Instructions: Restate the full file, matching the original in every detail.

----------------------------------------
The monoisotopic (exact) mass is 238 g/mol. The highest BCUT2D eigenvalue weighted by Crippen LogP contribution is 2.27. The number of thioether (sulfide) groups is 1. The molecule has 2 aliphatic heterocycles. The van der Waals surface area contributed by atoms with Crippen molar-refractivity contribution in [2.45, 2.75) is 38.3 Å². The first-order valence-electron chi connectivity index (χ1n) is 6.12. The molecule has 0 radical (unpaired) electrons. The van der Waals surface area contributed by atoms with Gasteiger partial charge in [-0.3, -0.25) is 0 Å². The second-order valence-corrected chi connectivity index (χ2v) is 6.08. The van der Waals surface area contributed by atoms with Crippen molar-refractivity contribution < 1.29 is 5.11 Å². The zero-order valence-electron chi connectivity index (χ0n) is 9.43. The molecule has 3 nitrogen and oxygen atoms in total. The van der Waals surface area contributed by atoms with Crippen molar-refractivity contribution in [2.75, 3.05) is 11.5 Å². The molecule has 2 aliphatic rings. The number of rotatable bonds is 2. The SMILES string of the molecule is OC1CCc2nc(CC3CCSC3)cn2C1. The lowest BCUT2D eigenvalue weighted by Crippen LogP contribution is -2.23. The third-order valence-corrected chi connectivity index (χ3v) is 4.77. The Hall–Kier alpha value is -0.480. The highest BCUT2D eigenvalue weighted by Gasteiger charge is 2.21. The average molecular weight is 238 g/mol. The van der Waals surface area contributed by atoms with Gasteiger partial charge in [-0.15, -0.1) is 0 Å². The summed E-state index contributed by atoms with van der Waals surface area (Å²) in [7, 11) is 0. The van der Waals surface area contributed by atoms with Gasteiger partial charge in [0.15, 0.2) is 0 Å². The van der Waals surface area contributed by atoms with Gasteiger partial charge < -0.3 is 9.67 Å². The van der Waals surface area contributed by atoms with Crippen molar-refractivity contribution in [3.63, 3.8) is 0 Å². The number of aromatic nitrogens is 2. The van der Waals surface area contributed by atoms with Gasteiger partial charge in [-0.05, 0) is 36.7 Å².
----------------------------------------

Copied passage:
The monoisotopic (exact) mass is 238 g/mol. The highest BCUT2D eigenvalue weighted by Crippen LogP contribution is 2.27. The number of thioether (sulfide) groups is 1. The molecule has 2 aliphatic heterocycles. The van der Waals surface area contributed by atoms with Crippen molar-refractivity contribution in [2.45, 2.75) is 38.3 Å². The first-order valence-electron chi connectivity index (χ1n) is 6.12. The molecule has 0 radical (unpaired) electrons. The van der Waals surface area contributed by atoms with Gasteiger partial charge in [-0.3, -0.25) is 0 Å². The second-order valence-corrected chi connectivity index (χ2v) is 6.08. The van der Waals surface area contributed by atoms with Crippen molar-refractivity contribution < 1.29 is 5.11 Å². The zero-order valence-electron chi connectivity index (χ0n) is 9.43. The molecule has 3 nitrogen and oxygen atoms in total. The van der Waals surface area contributed by atoms with Crippen molar-refractivity contribution in [2.75, 3.05) is 11.5 Å². The molecule has 2 aliphatic rings. The number of rotatable bonds is 2. The SMILES string of the molecule is OC1CCc2nc(CC3CCSC3)cn2C1. The lowest BCUT2D eigenvalue weighted by Crippen LogP contribution is -2.23. The third-order valence-corrected chi connectivity index (χ3v) is 4.77. The Hall–Kier alpha value is -0.480. The highest BCUT2D eigenvalue weighted by Gasteiger charge is 2.21. The average molecular weight is 238 g/mol. The van der Waals surface area contributed by atoms with Gasteiger partial charge in [-0.15, -0.1) is 0 Å². The summed E-state index contributed by atoms with van der Waals surface area (Å²) in [7, 11) is 0. The van der Waals surface area contributed by atoms with Gasteiger partial charge in [0.15, 0.2) is 0 Å². The van der Waals surface area contributed by atoms with Gasteiger partial charge < -0.3 is 9.67 Å². The van der Waals surface area contributed by atoms with Crippen molar-refractivity contribution in [3.63, 3.8) is 0 Å². The number of aromatic nitrogens is 2. The van der Waals surface area contributed by atoms with Gasteiger partial charge in [-0.05, 0) is 36.7 Å².